The name Peglar is part of the ancient legacy of the Anglo-Saxon
tribes of Britain. The name was taken on by someone who worked as a person who worked as the pedder. Pedlars
often carried his wares in a pack as he traveled throughout the countryside. But the name was originally derived from the Old English word pedder,
which meant wicker worker
or someone who worked with baskets.
Early Origins of the Peglar family
The surname Peglar was first found in Devon
where they held a family seat
from early times and their first records appeared on the early census rolls taken by the early Kings of Britain to determine the rate of taxation of their subjects.
Early History of the Peglar family
This web page shows only a small excerpt of our Peglar research.Another 133 words (10 lines of text) covering the years 1615, 1685, 1656 and 1679 are included under the topic Early Peglar History in all our PDF Extended History products and printed products wherever possible.
Peglar Spelling Variations
Before English spelling was standardized a few hundred
years ago, spelling variations
of names were a common occurrence. Elements of Latin, French and other languages became incorporated into English through the Middle Ages, and name spellings changed even among the literate. The variations of the surname Peglar include Pedler, Pedlar, Pedlow, Pedley, Pegler, Pedder and many more.
Early Notables of the Peglar family (pre 1700)
Another 37 words (3 lines of text) are included under the topic Early Peglar Notables in all our PDF Extended History products and printed products wherever possible.
Migration of the Peglar family to Ireland
Some of the Peglar family moved to Ireland
, but this topic is not covered in this excerpt.Another 35 words (2 lines of text) about their life in Ireland is included in all our PDF Extended History products and printed products wherever possible.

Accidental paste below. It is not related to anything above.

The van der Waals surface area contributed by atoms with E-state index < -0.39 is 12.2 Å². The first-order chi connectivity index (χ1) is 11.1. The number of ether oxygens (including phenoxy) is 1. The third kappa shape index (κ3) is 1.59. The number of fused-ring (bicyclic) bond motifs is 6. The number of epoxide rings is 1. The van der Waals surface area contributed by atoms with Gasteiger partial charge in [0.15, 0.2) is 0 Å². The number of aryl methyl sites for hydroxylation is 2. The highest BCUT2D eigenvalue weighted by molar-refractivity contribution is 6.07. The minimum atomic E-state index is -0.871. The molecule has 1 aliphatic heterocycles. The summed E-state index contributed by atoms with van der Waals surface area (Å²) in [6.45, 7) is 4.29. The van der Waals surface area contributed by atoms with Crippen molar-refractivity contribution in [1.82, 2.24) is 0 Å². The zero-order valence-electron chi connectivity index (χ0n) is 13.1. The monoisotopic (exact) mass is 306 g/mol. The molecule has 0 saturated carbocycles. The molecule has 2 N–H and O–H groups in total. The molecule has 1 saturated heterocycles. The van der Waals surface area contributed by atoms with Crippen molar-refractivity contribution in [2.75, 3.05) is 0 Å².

Migration of the Peglar family to the New World and Oceana
Some of the first settlers of this family name were:
Peglar Settlers in Australia in the 19th Century
- Joel Peglar, who arrived in Adelaide, Australia aboard the ship "David Malcolm" in 1849 CITATION[CLOSE]
State Records of South Australia. (Retrieved 2010, November 5) DAVID MALCOLM 1849. Retrieved from http://www.slsa.sa.gov.au/BSA/1849DavidMalcolm.htm
Historic Events for the Peglar family
- Mr. Peglar, British Stoker, who sailed into battle on the HMS Prince of Wales and survived the sinking CITATION[CLOSE]
HMS Prince of Wales Crew members. (Retrieved 2014, April 9) . Retrieved from http://www.forcez-survivors.org.uk/biographies/listprincecrew.html
The Peglar Motto
The motto was originally a war cry or slogan. Mottoes first began to be shown with arms in the 14th and 15th centuries, but were not in general use until the 17th century. Thus the oldest coats of arms generally do not include a motto. Mottoes seldom form part of the grant of arms: Under most heraldic authorities, a motto is an optional component of the coat of arms, and can be added to or changed at will; many families have chosen not to display a motto.
Motto: Animo non astutia
Motto Translation: By courage, not by craft.